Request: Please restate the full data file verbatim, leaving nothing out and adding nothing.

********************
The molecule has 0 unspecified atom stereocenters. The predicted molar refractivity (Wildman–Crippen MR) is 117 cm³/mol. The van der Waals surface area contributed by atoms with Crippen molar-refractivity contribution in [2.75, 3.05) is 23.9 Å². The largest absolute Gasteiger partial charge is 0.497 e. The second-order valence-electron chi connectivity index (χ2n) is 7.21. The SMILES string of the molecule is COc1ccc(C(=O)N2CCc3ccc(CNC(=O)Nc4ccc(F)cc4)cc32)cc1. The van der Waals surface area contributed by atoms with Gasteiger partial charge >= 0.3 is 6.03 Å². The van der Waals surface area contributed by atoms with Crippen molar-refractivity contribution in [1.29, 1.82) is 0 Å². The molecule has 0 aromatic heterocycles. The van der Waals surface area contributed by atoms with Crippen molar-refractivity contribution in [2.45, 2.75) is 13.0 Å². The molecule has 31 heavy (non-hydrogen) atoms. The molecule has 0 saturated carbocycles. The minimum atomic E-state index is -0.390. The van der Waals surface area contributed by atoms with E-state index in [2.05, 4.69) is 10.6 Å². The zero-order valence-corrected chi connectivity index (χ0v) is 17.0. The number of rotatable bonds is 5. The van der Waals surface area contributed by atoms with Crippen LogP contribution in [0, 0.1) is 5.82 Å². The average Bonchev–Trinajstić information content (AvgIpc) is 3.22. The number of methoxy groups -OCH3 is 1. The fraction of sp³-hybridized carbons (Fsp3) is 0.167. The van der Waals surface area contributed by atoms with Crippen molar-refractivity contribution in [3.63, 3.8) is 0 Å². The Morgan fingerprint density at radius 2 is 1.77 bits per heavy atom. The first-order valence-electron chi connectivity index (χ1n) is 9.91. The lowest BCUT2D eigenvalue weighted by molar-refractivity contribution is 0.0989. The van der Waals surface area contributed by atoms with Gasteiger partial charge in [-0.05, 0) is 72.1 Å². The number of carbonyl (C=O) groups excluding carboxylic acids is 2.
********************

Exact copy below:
The molecule has 0 unspecified atom stereocenters. The predicted molar refractivity (Wildman–Crippen MR) is 117 cm³/mol. The van der Waals surface area contributed by atoms with Crippen molar-refractivity contribution in [2.75, 3.05) is 23.9 Å². The largest absolute Gasteiger partial charge is 0.497 e. The second-order valence-electron chi connectivity index (χ2n) is 7.21. The SMILES string of the molecule is COc1ccc(C(=O)N2CCc3ccc(CNC(=O)Nc4ccc(F)cc4)cc32)cc1. The van der Waals surface area contributed by atoms with Gasteiger partial charge >= 0.3 is 6.03 Å². The van der Waals surface area contributed by atoms with Crippen molar-refractivity contribution in [1.29, 1.82) is 0 Å². The molecule has 0 aromatic heterocycles. The van der Waals surface area contributed by atoms with Crippen molar-refractivity contribution in [2.45, 2.75) is 13.0 Å². The molecule has 31 heavy (non-hydrogen) atoms. The molecule has 0 saturated carbocycles. The minimum atomic E-state index is -0.390. The van der Waals surface area contributed by atoms with E-state index in [2.05, 4.69) is 10.6 Å². The zero-order valence-corrected chi connectivity index (χ0v) is 17.0. The number of rotatable bonds is 5. The van der Waals surface area contributed by atoms with Crippen LogP contribution in [0, 0.1) is 5.82 Å². The average Bonchev–Trinajstić information content (AvgIpc) is 3.22. The number of methoxy groups -OCH3 is 1. The fraction of sp³-hybridized carbons (Fsp3) is 0.167. The van der Waals surface area contributed by atoms with Crippen molar-refractivity contribution in [3.63, 3.8) is 0 Å². The Morgan fingerprint density at radius 2 is 1.77 bits per heavy atom. The first-order valence-electron chi connectivity index (χ1n) is 9.91. The lowest BCUT2D eigenvalue weighted by molar-refractivity contribution is 0.0989. The van der Waals surface area contributed by atoms with Gasteiger partial charge in [-0.05, 0) is 72.1 Å². The number of carbonyl (C=O) groups excluding carboxylic acids is 2.